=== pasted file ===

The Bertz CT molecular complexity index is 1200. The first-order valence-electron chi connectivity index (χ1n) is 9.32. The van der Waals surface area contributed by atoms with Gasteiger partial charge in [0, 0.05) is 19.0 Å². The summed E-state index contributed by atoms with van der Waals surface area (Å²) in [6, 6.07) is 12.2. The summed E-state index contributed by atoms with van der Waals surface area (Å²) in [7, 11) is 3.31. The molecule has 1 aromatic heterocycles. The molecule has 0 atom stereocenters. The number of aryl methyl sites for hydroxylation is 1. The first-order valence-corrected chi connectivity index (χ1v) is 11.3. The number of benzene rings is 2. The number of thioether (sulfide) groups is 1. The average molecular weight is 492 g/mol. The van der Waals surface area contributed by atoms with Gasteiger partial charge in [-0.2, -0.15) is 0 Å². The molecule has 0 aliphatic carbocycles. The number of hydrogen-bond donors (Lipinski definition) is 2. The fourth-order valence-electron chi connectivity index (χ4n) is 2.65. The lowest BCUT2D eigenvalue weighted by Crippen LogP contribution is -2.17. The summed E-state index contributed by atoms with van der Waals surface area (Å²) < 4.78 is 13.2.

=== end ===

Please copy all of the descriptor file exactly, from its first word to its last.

The Bertz CT molecular complexity index is 1200. The first-order valence-electron chi connectivity index (χ1n) is 9.32. The van der Waals surface area contributed by atoms with Gasteiger partial charge in [0, 0.05) is 19.0 Å². The summed E-state index contributed by atoms with van der Waals surface area (Å²) in [6, 6.07) is 12.2. The summed E-state index contributed by atoms with van der Waals surface area (Å²) in [7, 11) is 3.31. The molecule has 1 aromatic heterocycles. The molecule has 0 atom stereocenters. The number of aryl methyl sites for hydroxylation is 1. The first-order valence-corrected chi connectivity index (χ1v) is 11.3. The number of benzene rings is 2. The number of thioether (sulfide) groups is 1. The average molecular weight is 492 g/mol. The van der Waals surface area contributed by atoms with Gasteiger partial charge in [-0.2, -0.15) is 0 Å². The molecule has 0 aliphatic carbocycles. The number of hydrogen-bond donors (Lipinski definition) is 2. The fourth-order valence-electron chi connectivity index (χ4n) is 2.65. The lowest BCUT2D eigenvalue weighted by Crippen LogP contribution is -2.17. The summed E-state index contributed by atoms with van der Waals surface area (Å²) < 4.78 is 13.2.